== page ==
Opportunities seen if US-China trade war spreads to capital markets | "Add-backs" contribute to murky leveraged loan landscape | Credit worries send CLOs down as stocks rise
November 12, 2019
IACPM SmartBrief
Credit Markets
Opportunities seen if US-China trade war spreads to capital markets
Capital markets may be the next big front in the trade war between China and the US if more Chinese companies elect to switch their listings from the US to China. Such moves, which could be accelerated by a proposed US ban on listings from foreign companies that reject US oversight, could create vast new opportunities for lenders abroad.
Reuters (11/8) 
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"Add-backs" contribute to murky leveraged loan landscape
Short-term earnings hits are not being punished by ratings agencies in certain corners of the leveraged loan market. The ratings agencies are allowing companies to maintain higher debt-to-earnings ratios than their performance deserves on the premise that increased earnings in the future will overshadow near-term earnings troubles.
Financial Times (subscription required) (11/8) 
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Credit worries send CLOs down as stocks rise
Collateralized loan obligations lost 5% of their value in October, at a time when stock market indexes were reaching record highs. Disappearing appetite for CLOs could be a sign high-yield bonds are losing appeal.
The Wall Street Journal (tiered subscription model) (11/11) 
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Banks reportedly looking to sell, insure "CECL hogs"
Ahead of the Jan. 1 implementation of the Current Expected Credit Losses accounting standard, some banks are keen to sell loans with high expected losses. The loans, which some are referring to as "CECL hogs," are seen as a potential drag on loan-loss reserves.
Risk (subscription required) (11/11) 
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EBA: Nonperforming loans drop by half in 4 years
A European Banking Authority analysis of 150 banks has found nonperforming loans decreased to €636 billion in June from €1.15 trillion in June 2015. The EBA cites political willingness to tackle the issue.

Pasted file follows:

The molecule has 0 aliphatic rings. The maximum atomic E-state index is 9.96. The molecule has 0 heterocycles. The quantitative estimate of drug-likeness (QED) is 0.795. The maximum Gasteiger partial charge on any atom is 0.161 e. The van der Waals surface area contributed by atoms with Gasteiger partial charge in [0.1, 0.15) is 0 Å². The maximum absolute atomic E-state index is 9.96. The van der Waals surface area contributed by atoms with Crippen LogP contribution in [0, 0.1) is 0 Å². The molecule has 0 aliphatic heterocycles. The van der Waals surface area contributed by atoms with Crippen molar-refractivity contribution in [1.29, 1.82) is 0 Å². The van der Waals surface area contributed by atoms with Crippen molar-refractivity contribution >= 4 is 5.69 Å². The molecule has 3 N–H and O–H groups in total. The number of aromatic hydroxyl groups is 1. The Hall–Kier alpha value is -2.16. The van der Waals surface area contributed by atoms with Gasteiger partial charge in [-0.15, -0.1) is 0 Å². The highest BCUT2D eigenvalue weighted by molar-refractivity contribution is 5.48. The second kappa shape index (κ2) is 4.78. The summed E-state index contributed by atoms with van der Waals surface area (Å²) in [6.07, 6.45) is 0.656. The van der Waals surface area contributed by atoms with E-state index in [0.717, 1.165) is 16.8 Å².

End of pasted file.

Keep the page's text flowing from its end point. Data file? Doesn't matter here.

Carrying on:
Reuters (11/8) 
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Fed analysis: US G-SIBs' UK exposure down since 2016 Brexit vote
A Federal Reserve analysis shows US global systemically important banks have reduced exposure to UK private-sector loans and derivatives claims by 37%, to $295 billion, since the 2016 Brexit referendum.
Risk (subscription required) (11/6) 
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Regulatory and Accounting Issues
Fed must consider climate change risk, governor says
The Federal Reserve must look at what has to be done to preserve the resilience of the financial system in the face of climate change risk, Governor Lael Brainard says. "It will be important for the Federal Reserve to take into account the effects of climate change and associated policies in setting monetary policy to achieve our objectives of maximum employment and price stability," she says.
Reuters (11/8) 
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European Commission weighs climate-risk stress test
The European Commission might increase scrutiny of how financial firms manage climate and environmental risk beyond voluntary policies, financial-services chief Valdis Dombrovskis says. The commission will consider ways "to integrate sustainability risks into financial-stability monitoring and supervision mechanisms, like stress testing and scenario analysis," he says.
Reuters (11/6) 
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PRA move to drop credit risk insurance payout proposal gains support
Banks are expressing support for the Prudential Regulation Authority's decision to drop a proposal that credit risk insurance payouts happen in days instead of months. Banks were concerned that the proposal would have eliminated the capital breaks they receive from using credit risk insurance.
Risk (subscription required) (11/6) 
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Trends in CPM
N.Y. Fed official warns banks against isolated risk controls
Banks often end up with less effective and sometimes duplicative risk controls when they take an ad hoc approach to safeguards across different units, says Joshua Rosenberg, chief risk officer at the Federal Reserve Bank of New York. "Controls created in isolation and added incrementally can create unexpected results," Rosenberg says.
Risk (subscription required) (11/6) 
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IACPM Annual Fall Conference online registration ongoing until Nov. 13!
The IACPM will keep online registration open for both the one-day Educational Seminar taking place on Wednesday, Nov. 20, and the two-day Annual Fall Conference which takes place on Nov. 121-22. Online registration closes EOD Nov. 13.

For information regarding both meetings and to view detailed agendas, the IACPM suggests you visit their website at www.iacpm.org. You may also contact Dara Fine at +1 (646) 583-0839 or dara@icapm.org for more information or for help with registrations.
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The IACPM is an industry association established to further the practice of credit exposure management by providing an active forum for its member institutions to exchange ideas on topics of common interest. Learn more at www.iacpm.org.

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